To hear David's thoughts, watch the interview below. A summary follows.
Australian households diligently accumulated approximately 17% of income as excess savings throughout the pandemic via a combination of government support payments and a lack of spending opportunities due to lockdowns.
These savings were used by many mortgage holders to make additional or excess payments on their debt, totalling an equivalent to 9.5% of income (see grey bars on chart). This was a sound financial strategy.
The remainder has provided a buffer for household spending against higher interest rates and debt costs, with the growth in consumer spending over the last 12-months predominantly funded by a falling savings rate.
So far, approximately two-thirds of monetary tightening has flowed through to mortgage rates. This means that required mortgage repayments will continue to rise in aggregate (dark green bars), even without any additional RBA cash rate increases, as fixed-rate mortgages expire, and borrowers shift to variable rate payments that at 50-60% higher.
These payments will need to be funded from household income now that these excess savings have been largely utilised. This is likely to lead to cracks emerging in household finances, particularly mortgage arrears and consumer spending.
Mortgages written between 2019 and 2021, when lenders tested serviceability using a buffer of 2.5% above the borrower’s interest rate, are more susceptible to deterioration in performance, as the cash rate is now above this buffer.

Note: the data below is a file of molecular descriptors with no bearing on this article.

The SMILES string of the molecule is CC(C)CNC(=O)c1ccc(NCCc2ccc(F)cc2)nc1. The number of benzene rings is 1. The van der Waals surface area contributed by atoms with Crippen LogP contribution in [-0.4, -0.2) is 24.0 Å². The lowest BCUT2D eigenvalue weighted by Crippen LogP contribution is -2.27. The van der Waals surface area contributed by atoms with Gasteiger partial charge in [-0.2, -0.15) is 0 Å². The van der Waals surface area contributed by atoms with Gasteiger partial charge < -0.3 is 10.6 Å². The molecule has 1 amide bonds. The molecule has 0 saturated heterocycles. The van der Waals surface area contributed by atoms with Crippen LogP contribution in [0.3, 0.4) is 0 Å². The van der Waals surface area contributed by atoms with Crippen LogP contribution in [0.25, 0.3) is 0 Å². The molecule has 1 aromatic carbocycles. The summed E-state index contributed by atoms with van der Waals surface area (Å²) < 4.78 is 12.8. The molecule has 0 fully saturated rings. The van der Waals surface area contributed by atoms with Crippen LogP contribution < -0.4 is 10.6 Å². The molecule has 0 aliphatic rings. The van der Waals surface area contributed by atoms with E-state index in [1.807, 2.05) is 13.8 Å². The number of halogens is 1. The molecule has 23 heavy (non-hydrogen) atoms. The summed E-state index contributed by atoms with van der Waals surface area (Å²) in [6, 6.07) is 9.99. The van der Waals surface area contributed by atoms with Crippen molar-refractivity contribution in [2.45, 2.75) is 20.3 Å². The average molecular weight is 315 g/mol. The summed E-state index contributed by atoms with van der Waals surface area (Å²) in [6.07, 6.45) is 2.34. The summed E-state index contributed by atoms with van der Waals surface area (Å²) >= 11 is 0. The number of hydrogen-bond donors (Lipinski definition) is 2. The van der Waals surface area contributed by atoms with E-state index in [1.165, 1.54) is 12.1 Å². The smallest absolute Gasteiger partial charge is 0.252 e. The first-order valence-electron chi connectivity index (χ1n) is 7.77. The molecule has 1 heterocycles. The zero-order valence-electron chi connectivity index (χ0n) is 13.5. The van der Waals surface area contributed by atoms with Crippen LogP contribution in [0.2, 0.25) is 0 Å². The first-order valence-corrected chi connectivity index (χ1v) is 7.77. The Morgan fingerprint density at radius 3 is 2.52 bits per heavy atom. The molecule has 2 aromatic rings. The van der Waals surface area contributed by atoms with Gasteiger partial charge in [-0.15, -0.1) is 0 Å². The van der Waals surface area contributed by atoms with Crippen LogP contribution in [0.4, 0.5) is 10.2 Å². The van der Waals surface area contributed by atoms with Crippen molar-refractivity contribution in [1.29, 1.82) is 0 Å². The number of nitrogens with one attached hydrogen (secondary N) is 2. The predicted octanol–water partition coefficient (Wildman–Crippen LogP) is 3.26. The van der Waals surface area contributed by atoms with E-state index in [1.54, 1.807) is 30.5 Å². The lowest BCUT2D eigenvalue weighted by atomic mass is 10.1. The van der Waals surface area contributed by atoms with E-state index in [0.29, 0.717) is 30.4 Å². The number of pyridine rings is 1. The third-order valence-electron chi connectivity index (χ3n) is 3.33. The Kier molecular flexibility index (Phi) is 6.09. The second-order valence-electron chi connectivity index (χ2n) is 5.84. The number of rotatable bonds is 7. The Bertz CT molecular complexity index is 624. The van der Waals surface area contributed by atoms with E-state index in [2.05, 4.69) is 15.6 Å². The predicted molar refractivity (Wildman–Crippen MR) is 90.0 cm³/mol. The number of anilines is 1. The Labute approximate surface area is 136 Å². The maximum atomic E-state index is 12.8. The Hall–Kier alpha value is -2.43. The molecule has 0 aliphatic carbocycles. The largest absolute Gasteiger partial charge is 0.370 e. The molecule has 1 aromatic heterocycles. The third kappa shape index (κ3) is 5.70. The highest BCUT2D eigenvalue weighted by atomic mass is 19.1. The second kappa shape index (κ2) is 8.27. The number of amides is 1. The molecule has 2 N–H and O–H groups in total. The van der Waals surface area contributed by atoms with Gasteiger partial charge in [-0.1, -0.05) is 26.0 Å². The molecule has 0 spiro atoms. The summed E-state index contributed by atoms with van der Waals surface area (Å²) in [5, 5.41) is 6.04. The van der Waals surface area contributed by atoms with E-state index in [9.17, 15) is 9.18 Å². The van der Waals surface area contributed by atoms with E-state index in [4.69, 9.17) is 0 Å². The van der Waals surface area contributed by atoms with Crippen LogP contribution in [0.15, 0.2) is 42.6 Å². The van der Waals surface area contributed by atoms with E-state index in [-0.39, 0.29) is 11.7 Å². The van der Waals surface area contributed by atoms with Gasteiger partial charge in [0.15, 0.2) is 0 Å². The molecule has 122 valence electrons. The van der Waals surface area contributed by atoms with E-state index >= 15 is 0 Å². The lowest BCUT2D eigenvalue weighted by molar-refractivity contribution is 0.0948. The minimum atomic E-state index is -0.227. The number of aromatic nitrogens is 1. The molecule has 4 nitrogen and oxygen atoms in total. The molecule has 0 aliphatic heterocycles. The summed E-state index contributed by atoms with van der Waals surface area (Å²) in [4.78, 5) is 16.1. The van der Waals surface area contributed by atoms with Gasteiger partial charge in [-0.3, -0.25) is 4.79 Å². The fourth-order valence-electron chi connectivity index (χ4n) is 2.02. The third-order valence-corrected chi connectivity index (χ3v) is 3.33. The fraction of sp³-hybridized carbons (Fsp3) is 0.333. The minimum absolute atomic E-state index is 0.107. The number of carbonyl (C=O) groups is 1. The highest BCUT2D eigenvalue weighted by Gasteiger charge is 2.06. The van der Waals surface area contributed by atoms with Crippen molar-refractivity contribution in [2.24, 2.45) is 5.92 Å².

While households are coming under pressure of higher housing costs (debt or rents) a massive wave of immigration looks set to add to labour supply, increase underemployment, and flatten wages growth.
In the past 12-month the net migration into Australia has been over 450 thousand people, to put this in context, on a per capital basis the growth in the Australian population via net immigration was 6 times higher than the US.
The additional workers have added resilience to the economy in the short term and supported aggregate GDP (as opposed to per capital), as more people equates to more consumption and tax payments but will ultimately come at the cost of slower wage growth, lower business investment, and lower productivity growth.
We appear destined to return to a pre-pandemic mixture of underemployment, weaker wage growth. Whilst, more regulation points to continued low productivity, and weaker demand from China adds to our economic malaise.